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I have to finish en example, but don't know how to do it.

We hahve a shooting target. enter image description here Let's say that distribution in this target is bivariate normal distribution (x,y). Sigma(x) and sigma(y) are 0. We have this formula for probability density: enter image description here

The center of the target is (0,0). The points (x,y) will have polar coordinate: enter image description here

Probability density f(x,y) is:enter image description here

I need to calculate the (integral) probability hit on "bullseye" if we have r=1 for the last formula. Can anyone know how to do it?

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migrated from Mar 21 '13 at 18:20

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@Walls You beat me by 5 seconds! Ah! :P – Aneesh Dogra Mar 21 '13 at 16:34
Ok. I will move there. Thanks – Like Mike Mar 21 '13 at 16:54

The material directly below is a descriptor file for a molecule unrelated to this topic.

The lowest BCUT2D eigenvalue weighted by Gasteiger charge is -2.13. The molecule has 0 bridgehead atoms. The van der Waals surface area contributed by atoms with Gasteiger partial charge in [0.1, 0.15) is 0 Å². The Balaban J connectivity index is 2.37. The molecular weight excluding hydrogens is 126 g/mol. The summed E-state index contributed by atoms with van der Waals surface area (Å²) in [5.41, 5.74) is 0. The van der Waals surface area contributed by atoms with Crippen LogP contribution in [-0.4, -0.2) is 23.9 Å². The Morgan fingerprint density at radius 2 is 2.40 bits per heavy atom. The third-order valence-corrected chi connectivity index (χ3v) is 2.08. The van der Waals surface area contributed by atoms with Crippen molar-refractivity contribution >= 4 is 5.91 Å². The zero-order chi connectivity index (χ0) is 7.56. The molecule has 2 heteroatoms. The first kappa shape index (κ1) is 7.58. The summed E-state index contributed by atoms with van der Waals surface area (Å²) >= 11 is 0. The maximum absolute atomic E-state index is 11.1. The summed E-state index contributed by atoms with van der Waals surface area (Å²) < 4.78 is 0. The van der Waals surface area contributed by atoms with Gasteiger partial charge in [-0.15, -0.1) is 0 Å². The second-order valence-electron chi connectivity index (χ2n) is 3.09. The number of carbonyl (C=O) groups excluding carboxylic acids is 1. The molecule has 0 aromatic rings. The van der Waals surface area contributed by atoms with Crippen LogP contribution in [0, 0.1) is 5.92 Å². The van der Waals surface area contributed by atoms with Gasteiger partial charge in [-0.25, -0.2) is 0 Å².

1 Answer 1

You're trying to integrate

$$P = \int\limits_0^R {\frac {rdr}{2π \sigma^2}} e^{\frac{-(r/\sigma)^2}{2}}$$

The derivative of

$$e^{\frac{-(r/\sigma)^2}{2}}$$ is

$$-\frac{r}{\sigma^2} \cdot e^{\frac{-(r/\sigma)^2}{2}}$$

So the integral of

$$\frac{r}{2π \sigma^2} e^{\frac{-(r/\sigma)^2}{2}}$$


$$-\frac{e^{\frac{-(r/\sigma)^2}{2}}} {2\pi}$$

which is easy enough to evaluate at $R$ and $0$.


To review, if



$$\int\limits_a^b {f(r)}dr = g(b)-g(a)$$

In this case

$$\frac{r}{2π \sigma^2} e^{\frac{-(r/\sigma)^2}{2}} = \frac{d}{dr}\left(-\frac{e^{\frac{-(r/\sigma)^2}{2}}} {2\pi}\right) = \frac{-1}{2\pi}\frac{d}{dr}\left({e^{\frac{-(r/\sigma)^2}{2}}}\right)$$


$$P = \int\limits_0^1\frac{r dr}{2π \sigma^2} e^{\frac{-(r/\sigma)^2}{2}} = \frac{-1}{2\pi}\left({e^{\frac{-(1/\sigma)^2}{2}}}-{e^{\frac{-(0/\sigma)^2}{2}}}\right)$$

$$= \frac{-1}{2\pi}\left({e^{\frac{-(1/\sigma)^2}{2}}}-1\right)$$

$$= \frac{1}{2\pi}\left(1-{e^{\frac{-(1/\sigma)^2}{2}}}\right)$$

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@Harold: Thanks! – Beta Mar 21 '13 at 19:38
Thanks. But still have problems. I did learn 10 years ago (just basic integrals and derivates) and i forgot how to calculate this. – Like Mike Mar 22 '13 at 12:36
@LikeMike: which step is giving you trouble? – Beta Mar 22 '13 at 12:44
Is there just enough to put value for r=1 in the $$-\frac{e^{\frac{-(r/\sigma)^2}{2}}} {2\pi}$$ and get result? – Like Mike Mar 22 '13 at 12:58
if sigma is 0 does that mean the chance is zero? – ldgorman Mar 22 '13 at 17:08

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